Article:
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With a distribution center comes prospects for more jobs and new life for the town.

Juan Juarez arrived with his family in this quiet community known for its tomatoes when he was just 2 and, once he was old enough, joined them in the fields.

He graduated to construction whenthe predominant crop became residential subdivisions, but there hasn't been much of that work to do around Ruskin in recent years either.

So, like others in this community of migrants, blue-collar workers and retirees, he welcomes news that online retailer Amazon appears poised to open a massive distribution center employing 1,000 people, not counting seasonal workers.

"We've never had any big corporations here," said Juarez, 34, as he unloaded clothes at the Soap Opera Laundromat on U.S. 41, the main drag through Ruskin. "Hopefully, we can get jobs there."

Boosters of the South Shore area have been crossing their fingers for months after word seeped out that Amazon and its development partners were looking at opening one of its so-called "fulfillment centers." The $200 million, 1.1-million-square foot warehouse would anchor a 1,000-acre corporate park next to Interstate 75 that has failed to attract any businesses since clearing ground at the end of the 2000s construction boom.

Amazon remained mum Friday on whether it has indeed chosen Ruskin, as well as another site in Polk County, for new distribution centers. But a developer informed the county earlier this week that the deal had been finalized, saying site work would begin immediately.

Crews were using heavy equipment Friday morning to set up a staging area for new construction on the site.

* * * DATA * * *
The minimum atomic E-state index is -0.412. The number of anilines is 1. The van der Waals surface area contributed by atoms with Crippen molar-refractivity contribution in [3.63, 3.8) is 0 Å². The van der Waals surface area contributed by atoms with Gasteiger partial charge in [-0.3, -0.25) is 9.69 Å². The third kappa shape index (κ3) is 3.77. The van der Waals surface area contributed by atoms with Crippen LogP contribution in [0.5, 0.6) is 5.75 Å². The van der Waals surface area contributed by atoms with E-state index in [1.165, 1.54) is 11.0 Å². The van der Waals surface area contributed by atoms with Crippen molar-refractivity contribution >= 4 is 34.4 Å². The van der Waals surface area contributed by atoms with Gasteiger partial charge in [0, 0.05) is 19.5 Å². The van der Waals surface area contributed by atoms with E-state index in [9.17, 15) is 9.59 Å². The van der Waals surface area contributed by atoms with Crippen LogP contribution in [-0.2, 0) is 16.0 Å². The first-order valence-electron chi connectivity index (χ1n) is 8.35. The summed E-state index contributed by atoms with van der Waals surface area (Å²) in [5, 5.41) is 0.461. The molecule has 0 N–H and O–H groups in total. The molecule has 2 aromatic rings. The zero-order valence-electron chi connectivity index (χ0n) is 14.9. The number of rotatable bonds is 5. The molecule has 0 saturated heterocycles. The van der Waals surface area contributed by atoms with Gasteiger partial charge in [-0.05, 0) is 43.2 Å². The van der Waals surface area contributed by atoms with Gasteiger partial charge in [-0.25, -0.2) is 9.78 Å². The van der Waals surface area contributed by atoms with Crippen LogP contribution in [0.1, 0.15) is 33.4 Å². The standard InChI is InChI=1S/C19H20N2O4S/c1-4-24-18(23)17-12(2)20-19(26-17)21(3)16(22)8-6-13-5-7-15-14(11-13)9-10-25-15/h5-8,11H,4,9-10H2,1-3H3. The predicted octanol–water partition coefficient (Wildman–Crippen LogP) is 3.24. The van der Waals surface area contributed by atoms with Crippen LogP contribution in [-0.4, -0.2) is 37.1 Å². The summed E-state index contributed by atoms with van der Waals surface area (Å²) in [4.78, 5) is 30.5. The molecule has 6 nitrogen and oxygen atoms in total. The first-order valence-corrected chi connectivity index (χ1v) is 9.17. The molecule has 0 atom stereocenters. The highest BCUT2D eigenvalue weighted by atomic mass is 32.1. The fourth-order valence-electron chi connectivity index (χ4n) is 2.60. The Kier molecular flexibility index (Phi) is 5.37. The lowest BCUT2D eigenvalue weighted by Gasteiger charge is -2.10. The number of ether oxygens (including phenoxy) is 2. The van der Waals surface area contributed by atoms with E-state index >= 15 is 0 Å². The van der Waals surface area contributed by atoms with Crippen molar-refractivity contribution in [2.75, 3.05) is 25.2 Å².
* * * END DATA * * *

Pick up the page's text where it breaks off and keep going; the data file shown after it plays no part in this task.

"We need jobs around here," said Ron Moore, 67, a retiree from a small town near Portland, Ore., by way of Mesa, Ariz.

"Yeah, Ruskin is dying," added his wife, Cheryl, 65. "They need something. The entire state of Florida needs something."

The Moores discovered Ruskin about three years ago as they traveled the country in a recreational vehicle. Their intent was to head to Key West after stopping here for a spell, but the people in the RV park said anything farther south gets expensive and, in the winter, space become scarce.

So now it's where they stay for several months each year when not traveling elsewhere. The scenery is pretty. There's saltwater and sunsets just a couple of miles from their RV park. Still, they find it frustrating to drive to Bradenton or Tampa to shop or visit the dentist.

"I hope they employ people here locally," said Mrs. Moore.

That remains to be seen, as the warehouse is planned for the east side of Ruskin just north of State Road 674. Its easy interstate access is sure to lure applicants who will drive a few miles from points north or south.

Bobby Fernandez, owner of Ybor Grille, was lured to Ruskin seven years ago by the promise of development. A friend had just moved to the area and spun stories of a booming town, ripe for a new restaurant.

"You gotta come to Ruskin," his friend said.

Fernandez looked around and liked what he saw. A lot of water. A lot of development. Condominiums were going up and Little Harbor, a resort at the end of Shell Point Road, was taking shape.

And then it all collapsed.

"Basically, we're stuck in time here," Fernandez said. "How could it not help? We need the industry."

Brad Elchin, 30, a student who served four years in the Army and has lived in Ruskin since he was a young child, said he's glad that Amazon appears headed to Ruskin. He's been hoping it would, believing it will encourage other companies to come, people who will hire workers and encourage small business owners to follow them.

"I mean, we've got a Wal-Mart. I guess that's cool," Elchin said. "Maybe once we get this it will attract something really big."

His sentiments were voiced frequently Friday, if not universally.

As he visited the mobile veterinarian stationed in front of the Sweetbay Supermarket on U.S. 41 around noon with his lab-chow mix Misty, Mark Davis expressed his displeasure about having new corporate neighbors. Sure, Ruskin may not have experienced crazy growth, but that's part of the charm in a state crawling with people.

He watched his own hometown in the Sierra Nevada mountains of northern California explode more than two decades ago, which is part of what prompted him to stay in Ruskin while visiting his grandparents 21 years ago. These days Davis, 59, watches traffic clog up on U.S. 41 and gets annoyed with the nearly hourlong drive to Tampa.

"I'm ready to move back to the mountains," he said.

Staff writer Caitlin Johnston contributed to this report. Bill Varian can be reached at or (813) 226-3387.